Totally Joe [NOOK Book]


"Everybody says you and Colin were kissing."

"What? That's ...
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Totally Joe

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"Everybody says you and Colin were kissing."

"What? That's ridiculous!"

"For heaven's sake, Joe, if you and Colin want to kiss, you have every right to."

"We did not kiss," I told her.

Addie shrugged. "Whatever."

What was it with my friends?

From the creator of The Misfits, the book that inspired NATIONAL NO NAME-CALLING WEEK, comes the story of Joe Bunch....

As a school assignment, a thirteen-year-old boy writes an alphabiography--life from A to Z--and explores issues of friendship, family, school, and the challenges of being a gay teenager.

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Editorial Reviews

Publishers Weekly
Delivering trenchant messages about tolerance, self-knowledge and the vacuity of teenage popularity, Howe's ultimately uplifting tale marks the welcome return of the Gang of Five (though there are really only four), introduced in The Misfits. The novel's innovative format reveals the "alphabiography" of 13-year-old Joe Bunch, the gay member of the seventh-grade misfits. In this alphabetical survey, assigned by his English teacher, he shares his heartfelt, snappy reflections. For "A is for Addie," he recalls his earlier years, when he liked to dress up and play with Barbie dolls (a pastime that bonded him to Addie, also from the Gang of Five). He confesses that in fifth grade he wanted to be a "guy-guy" so badly that he asked his friend to teach him how ("Oh. My. God. It was pathetic"). Joe has a crush on "totally cool, smart" Colin (the "C" entry), a jock who returns his affection but is not ready to go public with their relationship and eventually calls it off. Encouraged by his insightful aunt, Joe takes a major leap when he comes out to his supportive family. Howe deals with weighty issues, but uses Joe's affable personality to interject ample humor, and the hero ends each segment with a "Life Lesson," many presenting principles appropriate to any kid (e.g., "Just be who you are, okay?"). This narrator is anything but an average Joe: he's candid, memorable and-though he might find this hard to believe-totally charismatic. Ages 10-14. (Oct.) Copyright 2005 Reed Business Information.
Howe continues the story of 13-year-old Joe, one of the protagonists of his fine novel The Misfits, in this "alphabiography." As an English assignment, Joe is told to write about his life over the school year from A to Z, with each alphabetical chapter ending in a "Life Lesson" to be shared with others. At first he thinks this is "lame," but soon he embraces the format and starts to reveal his life in short, funny, touching vignettes. As he'd be the first to proclaim, Joe is not exactly an average Joe: he's gay and comfortable with it, and in the course of the novel he acquires his first boyfriend and comes out to his supportive (and unsurprised) family. Joe's lively voice is charming and funny, and it's refreshing to get the point of view of a (mostly) happy gay character in YA fiction. As in The Misfits, Howe's real topic is the devastating effects of intolerance, and the harassment Joe and his boyfriend endure in the course of Totally Joe provokes Joe's good friend Addie to lobby for a school gay-straight alliance, while Joe acquires the self-confidence to report a bully who's been taunting him to a school administrator. This funny, inspiring novel may help give gay YAs hope and everyone the courage to speak out against discrimination; readers both gay and straight will enjoy the experience of seeing life through Joe's eyes. There's absolutely nothing sexually explicit here, by the way. KLIATT Codes: J*—Exceptional book, recommended for junior high school students. 2005, Simon & Schuster, Atheneum, 208p., Ages 12 to 15.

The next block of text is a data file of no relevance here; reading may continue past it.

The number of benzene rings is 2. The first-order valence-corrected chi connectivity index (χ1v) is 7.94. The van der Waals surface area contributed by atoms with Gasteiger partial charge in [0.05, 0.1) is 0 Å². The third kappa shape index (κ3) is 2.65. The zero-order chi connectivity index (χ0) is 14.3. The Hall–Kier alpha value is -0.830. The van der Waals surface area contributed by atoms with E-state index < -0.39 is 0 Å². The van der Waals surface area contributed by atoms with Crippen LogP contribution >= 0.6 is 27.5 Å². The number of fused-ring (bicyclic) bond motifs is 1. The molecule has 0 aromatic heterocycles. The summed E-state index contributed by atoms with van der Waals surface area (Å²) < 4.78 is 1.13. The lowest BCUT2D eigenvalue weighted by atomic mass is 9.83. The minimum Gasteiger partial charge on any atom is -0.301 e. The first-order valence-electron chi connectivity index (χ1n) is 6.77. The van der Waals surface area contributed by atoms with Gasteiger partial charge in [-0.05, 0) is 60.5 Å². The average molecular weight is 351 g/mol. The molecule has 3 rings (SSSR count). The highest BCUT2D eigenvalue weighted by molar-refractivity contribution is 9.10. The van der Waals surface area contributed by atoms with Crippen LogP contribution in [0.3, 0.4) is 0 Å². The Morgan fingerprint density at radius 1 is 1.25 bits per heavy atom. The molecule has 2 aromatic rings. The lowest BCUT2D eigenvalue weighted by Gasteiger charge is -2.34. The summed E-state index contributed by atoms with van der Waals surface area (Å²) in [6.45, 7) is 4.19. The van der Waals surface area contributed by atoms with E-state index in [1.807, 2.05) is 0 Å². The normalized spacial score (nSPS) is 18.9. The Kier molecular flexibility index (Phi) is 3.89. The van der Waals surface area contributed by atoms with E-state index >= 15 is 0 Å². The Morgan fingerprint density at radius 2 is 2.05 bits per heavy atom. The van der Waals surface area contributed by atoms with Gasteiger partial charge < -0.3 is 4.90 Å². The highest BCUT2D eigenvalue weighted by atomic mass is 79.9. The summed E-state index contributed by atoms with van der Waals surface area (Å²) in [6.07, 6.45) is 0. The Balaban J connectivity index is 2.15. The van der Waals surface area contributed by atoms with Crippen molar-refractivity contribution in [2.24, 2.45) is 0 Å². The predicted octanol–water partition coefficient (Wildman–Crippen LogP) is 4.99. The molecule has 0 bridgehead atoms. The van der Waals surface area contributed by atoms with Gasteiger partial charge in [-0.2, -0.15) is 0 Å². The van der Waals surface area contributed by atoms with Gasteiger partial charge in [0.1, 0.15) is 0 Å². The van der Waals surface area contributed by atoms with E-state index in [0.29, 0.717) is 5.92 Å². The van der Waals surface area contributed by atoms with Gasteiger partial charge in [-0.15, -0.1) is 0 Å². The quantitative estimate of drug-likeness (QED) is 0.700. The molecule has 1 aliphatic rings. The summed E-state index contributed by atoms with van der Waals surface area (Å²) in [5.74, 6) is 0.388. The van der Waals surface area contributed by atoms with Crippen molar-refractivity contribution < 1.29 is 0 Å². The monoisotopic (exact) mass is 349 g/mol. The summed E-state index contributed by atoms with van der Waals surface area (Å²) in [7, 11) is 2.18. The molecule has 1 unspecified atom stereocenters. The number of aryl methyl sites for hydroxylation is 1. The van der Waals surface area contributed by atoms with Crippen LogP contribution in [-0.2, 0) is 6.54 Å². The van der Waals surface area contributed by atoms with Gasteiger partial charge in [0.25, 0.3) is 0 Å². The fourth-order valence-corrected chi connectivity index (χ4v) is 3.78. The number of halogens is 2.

—Paula Rohrlick
School Library Journal
Gr 6-8-Joe's teacher asks his seventh-grade class to write an "alphabiography" throughout the year, presenting themselves and their lives in entries from A to Z. Joe's essays begin and end with friends, from Addie, a long-time pal and confidant, to Zachary, a new student who, like Joe, has a unique approach to life. Throughout, Joe demonstrates that he truly is a one-of-a-kind kid, mostly comfortable with himself but still struggling with common adolescent issues. It's difficult for him to relate to his athletic brother, and he misses his much-loved Aunt Pam, who moves to New York City. He also comes to grips with his sexuality, questioning gender expectations and traditional roles as he realizes he is gay. Because he is different, he is tormented by Kevin, who calls him a "girl" and "faggot" and falsely accuses him of kissing his friend Colin (a jock not yet ready to come out). Joe's narration always feels honest if not entirely credible. He and his family accept his emerging sexuality rather easily. While a range of responses is depicted, the characters seem to come around too quickly. For example, when the principal is informed of Kevin's actions, he, too, handles the situation expeditiously, and the troublemaker conveniently transfers to another school. Though idealized and contrived, the approach is novel and the conclusion optimistic.-Maria B. Salvadore, formerly at Washington DC Public Library Copyright 2005 Reed Business Information.
Kirkus Reviews